Originally Posted by ikoflexer View Post
I'm trying to make sense of the script and add that in the simulation. Should have some effect.

Iko, are you well versed with Akabak? I believe the cone will improve efficiency, but I don't think it will have much of an effect on the horn resonances, peaks and dips, that Don Hills pointed out in his sims. Interesting to see how it works though. How do you plan to implement the cone in the script?
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Old 10th December 2012, 11:58 PM   #556
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The horn of a rear-loaded horn speaker is mostly for bass reinforcement - you don't want HF coming out of the horn. The cone-shaped deflector will tend to make the HF problem worse by reflecting more HF into the horn mouths. It won't help the bass at all because the wavelengths are too long compared to the dimensions of the cone. Also, the cone will reduce the volume of the back chamber. This will have to be factored into the rear chamber dimensions.
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Old 11th December 2012, 12:06 AM   #557
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No, I've never seen akabak before in my life. That's probably why the simulation results don't make sense to me. The script uses conical horn elements. I don't know if in akabak a cone is a real cone, meaning that it is a circle in cross section. The real horn of the cornu is not a real cone. It's a pyramid. I can't really comment until I learn akabak.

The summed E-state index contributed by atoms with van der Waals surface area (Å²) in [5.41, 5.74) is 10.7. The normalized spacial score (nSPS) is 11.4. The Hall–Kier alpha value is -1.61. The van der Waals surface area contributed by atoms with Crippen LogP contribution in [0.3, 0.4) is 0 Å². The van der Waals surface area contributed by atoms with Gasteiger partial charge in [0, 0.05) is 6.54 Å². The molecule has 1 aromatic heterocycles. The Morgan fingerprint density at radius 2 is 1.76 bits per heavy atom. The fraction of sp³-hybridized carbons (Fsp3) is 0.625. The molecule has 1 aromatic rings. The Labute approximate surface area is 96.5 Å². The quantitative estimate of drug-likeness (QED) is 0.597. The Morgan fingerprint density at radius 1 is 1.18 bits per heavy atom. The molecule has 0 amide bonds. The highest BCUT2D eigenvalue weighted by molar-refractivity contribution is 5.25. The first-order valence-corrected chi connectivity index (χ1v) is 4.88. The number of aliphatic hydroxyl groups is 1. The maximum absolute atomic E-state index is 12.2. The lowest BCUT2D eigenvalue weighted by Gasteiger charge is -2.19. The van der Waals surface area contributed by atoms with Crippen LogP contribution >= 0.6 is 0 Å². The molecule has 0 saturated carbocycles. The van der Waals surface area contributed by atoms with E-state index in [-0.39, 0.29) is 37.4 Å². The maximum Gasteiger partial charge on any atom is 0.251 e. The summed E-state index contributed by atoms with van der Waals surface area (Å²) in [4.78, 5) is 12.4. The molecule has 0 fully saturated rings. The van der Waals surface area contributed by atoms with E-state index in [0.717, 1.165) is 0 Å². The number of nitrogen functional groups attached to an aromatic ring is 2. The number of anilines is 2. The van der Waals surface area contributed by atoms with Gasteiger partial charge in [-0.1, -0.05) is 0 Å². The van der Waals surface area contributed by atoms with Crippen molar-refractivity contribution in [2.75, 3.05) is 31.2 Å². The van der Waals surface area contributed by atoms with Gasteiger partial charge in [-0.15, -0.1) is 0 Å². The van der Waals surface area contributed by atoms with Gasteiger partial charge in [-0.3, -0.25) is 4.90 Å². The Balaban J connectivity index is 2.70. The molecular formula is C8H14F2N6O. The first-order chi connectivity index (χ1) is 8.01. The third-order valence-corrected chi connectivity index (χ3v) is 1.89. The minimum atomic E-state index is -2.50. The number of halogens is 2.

That cone at the back of the driver, if it's not there, you can obviously see that the sound waves hit the opposite wall and some will come straight back to the driver, no? To me it makes common sense to have that cone in there. Is my common sense so far off?
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Old 11th December 2012, 01:21 AM   #558
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"Conical" in AkAbak means that the area increases as the square of the length. It doesn't matter if the cross-section shape is circular, elliptical, square, rectangular, octagonal etc, provided that the longest dimension across the cross-section is significantly less than 1/4 wavelength at the frequencies of interest.
Flat-walled horn with 4 straight walls, all diverging = conical profile.
Flat-walled horn with 4 straight walls, 2 diverging, 2 parallel = parabolic profile.